Last updated on September 9th, 2014 at 10:39 pm
The connections we make in our lives are just as important as the lives we choose to lead. They feed us. They supplement the things we want to do with our time on this planet. But by their very nature, they are paradoxical, for if you seek out new connections with the intent of filling gaps and voids in existence, you run the risk of alienating every connection that you have, leaving you with NONE.
I LOVE meeting new people. I thrive on it. Within the first five minutes of meeting someone, I try and get a feel for what they’re all about. After working a decade in customer service, I’ve come to abhor small talk. I think small talk, while it has its purposes as an icebreaker, that’s all it is. You cannot develop a meaningful relationship from small talk alone! Small talk is the ultimate indication of not being invested in a conversation.
So instead of small talk, in those first five minutes, I’ll be asking question that really help me understand somebody:
- What do you do with your free time?
- What makes you tick?
- If you had unlimited funds, what would you be doing right now?
Contrast this to:
- What do you do?
- How do you know _____________ (fill in the blank with the name of the party host)?
- Have you been here before?
I am of the belief that we should build every relationship we have with others confident that they have the potential to be ones that can last for the rest of our lives.
(Now obviously, this won’t be the case — any relationship that’s worth anything will involve much time and effort to keep it going: phone calls, emails, time spent together. You do not have the time available to you to make EVERY relationship a strong relationship. However, that shouldn’t stop you from making an attempt to do so.)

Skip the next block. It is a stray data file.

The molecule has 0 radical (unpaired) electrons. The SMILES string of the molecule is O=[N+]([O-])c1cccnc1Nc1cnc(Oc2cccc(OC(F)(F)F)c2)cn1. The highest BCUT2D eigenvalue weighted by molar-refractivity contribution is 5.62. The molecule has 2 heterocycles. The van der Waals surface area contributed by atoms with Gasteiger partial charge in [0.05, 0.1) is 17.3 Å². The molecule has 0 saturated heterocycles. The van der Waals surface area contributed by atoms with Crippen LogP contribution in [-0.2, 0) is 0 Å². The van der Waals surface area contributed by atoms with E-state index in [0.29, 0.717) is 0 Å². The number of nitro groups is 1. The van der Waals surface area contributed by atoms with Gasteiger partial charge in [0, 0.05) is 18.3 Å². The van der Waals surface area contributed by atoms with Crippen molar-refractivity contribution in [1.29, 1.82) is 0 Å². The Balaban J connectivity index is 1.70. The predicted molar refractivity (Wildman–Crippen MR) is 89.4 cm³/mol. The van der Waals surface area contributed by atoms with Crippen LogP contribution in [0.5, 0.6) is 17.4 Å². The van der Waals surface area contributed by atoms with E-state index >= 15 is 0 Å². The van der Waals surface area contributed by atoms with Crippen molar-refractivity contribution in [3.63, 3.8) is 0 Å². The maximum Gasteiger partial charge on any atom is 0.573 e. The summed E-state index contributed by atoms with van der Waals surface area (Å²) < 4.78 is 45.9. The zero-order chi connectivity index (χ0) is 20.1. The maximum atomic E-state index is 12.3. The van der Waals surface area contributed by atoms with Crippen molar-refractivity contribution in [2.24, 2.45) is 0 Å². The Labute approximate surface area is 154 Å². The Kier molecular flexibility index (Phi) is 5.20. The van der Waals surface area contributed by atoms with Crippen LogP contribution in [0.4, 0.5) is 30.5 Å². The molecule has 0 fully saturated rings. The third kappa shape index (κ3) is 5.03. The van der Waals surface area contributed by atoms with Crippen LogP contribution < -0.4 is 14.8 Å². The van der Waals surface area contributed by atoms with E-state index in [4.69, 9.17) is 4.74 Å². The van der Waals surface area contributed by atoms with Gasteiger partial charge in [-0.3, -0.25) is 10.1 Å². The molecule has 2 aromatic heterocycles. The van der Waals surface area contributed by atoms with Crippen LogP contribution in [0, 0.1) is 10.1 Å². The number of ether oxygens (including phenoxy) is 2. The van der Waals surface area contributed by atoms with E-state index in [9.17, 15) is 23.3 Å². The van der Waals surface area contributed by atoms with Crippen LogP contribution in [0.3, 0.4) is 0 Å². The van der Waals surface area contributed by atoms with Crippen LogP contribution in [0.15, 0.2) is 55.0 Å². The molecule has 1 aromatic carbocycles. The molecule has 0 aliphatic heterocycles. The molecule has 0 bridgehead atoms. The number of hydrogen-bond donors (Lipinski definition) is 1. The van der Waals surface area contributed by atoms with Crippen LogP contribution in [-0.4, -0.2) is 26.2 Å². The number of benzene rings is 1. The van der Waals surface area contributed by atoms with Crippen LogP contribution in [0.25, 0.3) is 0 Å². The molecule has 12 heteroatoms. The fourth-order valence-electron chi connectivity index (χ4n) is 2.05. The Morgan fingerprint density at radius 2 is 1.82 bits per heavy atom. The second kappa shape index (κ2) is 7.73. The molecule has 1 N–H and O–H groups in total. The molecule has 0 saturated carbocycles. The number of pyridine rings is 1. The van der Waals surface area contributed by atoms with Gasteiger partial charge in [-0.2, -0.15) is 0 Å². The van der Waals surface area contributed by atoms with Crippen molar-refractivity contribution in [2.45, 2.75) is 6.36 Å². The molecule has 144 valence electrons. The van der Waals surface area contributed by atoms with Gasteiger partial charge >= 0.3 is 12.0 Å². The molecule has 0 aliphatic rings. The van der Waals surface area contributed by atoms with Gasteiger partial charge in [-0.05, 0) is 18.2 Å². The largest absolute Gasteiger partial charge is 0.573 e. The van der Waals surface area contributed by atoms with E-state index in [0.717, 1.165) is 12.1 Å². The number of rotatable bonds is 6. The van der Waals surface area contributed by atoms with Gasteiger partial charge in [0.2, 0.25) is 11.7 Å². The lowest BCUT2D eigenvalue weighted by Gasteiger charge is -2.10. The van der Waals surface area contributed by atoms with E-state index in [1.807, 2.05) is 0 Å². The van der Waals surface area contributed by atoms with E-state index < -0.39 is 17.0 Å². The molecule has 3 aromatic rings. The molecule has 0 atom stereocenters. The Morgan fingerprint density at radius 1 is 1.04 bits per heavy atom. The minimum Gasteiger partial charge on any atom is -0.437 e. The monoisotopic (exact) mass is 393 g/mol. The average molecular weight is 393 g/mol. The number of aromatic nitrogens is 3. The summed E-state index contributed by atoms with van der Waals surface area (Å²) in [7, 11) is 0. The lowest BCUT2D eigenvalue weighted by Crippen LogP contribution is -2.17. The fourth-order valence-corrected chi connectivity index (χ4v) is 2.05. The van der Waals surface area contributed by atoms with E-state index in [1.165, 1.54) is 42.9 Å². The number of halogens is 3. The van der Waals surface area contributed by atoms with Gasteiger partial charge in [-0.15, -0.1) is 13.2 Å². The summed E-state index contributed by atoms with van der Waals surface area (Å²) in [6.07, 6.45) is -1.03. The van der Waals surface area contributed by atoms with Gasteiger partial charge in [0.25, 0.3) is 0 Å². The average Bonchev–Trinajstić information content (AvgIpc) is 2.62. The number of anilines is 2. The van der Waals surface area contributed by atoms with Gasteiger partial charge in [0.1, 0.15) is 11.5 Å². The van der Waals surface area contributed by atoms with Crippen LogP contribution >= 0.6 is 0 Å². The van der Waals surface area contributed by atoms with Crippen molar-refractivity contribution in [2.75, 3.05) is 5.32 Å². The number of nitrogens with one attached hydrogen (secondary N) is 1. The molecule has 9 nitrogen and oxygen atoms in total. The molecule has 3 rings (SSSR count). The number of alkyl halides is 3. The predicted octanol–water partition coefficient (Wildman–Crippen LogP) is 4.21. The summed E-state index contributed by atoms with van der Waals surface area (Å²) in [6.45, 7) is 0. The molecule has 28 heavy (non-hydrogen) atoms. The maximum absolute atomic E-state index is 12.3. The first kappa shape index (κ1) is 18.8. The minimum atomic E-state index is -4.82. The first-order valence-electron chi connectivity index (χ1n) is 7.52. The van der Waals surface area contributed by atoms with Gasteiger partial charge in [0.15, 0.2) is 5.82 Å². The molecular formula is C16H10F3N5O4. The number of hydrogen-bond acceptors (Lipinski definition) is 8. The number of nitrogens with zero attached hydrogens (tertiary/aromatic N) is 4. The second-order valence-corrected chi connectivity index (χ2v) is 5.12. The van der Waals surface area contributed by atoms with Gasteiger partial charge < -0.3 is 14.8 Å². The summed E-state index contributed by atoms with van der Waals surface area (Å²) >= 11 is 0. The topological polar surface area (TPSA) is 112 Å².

But with this, there is one rule you must NEVER forget — it’s mentioned in many books by networking “gurus” and in training materials for both executives and young professionals trying to make their way in the professional world:
Ask not what they can do for you, but what YOU can do for THEM.
Sounds reminiscent of JFK
, doesn’t it? It’s such an old way of thinking, yet we seem to constantly forget it! If I’m meeting you for the first time, I’m asking you questions to:
- See where I can help
- See where I might know people who are able to help
- See where YOU might be able to help OTHERS
When you go into a new situation reeking of the impression that you’re out to get something from people — that you’re there to meet people for some ulterior motive — it turns people off instantly. You might be the nicest person in the world, but give that vibe off and it won’t even matter.
So make connections as honestly and transparently as you possible can. If you see a situation where you can help, HELP. If a question’s asked and you know the answer to it, ANSWER IT. There have been too many times where I’ve been in a classroom, seminar
or meeting, and people are just too afraid to speak up
. These situations are full of missed opportunities to connect and few come out of them for the better.
Without connecting with others, life can be far more difficult than it needs to be. For example, our wedding wouldn’t be coming along as smoothly as it is without help:
- The jeweller for the ring was referred through a friend
- The flowers and card stock for the invitations were referred through one of Sarah’s coworkers
- My buddy Tyrone printed the invitations for us
- We found our photographers through Twitter
…and so on. A lot of it has come together through having connected with people in the past and being willing to make connections now.
So go forth. Connect. But remember — try to fool anyone and you’re only fooling yourself.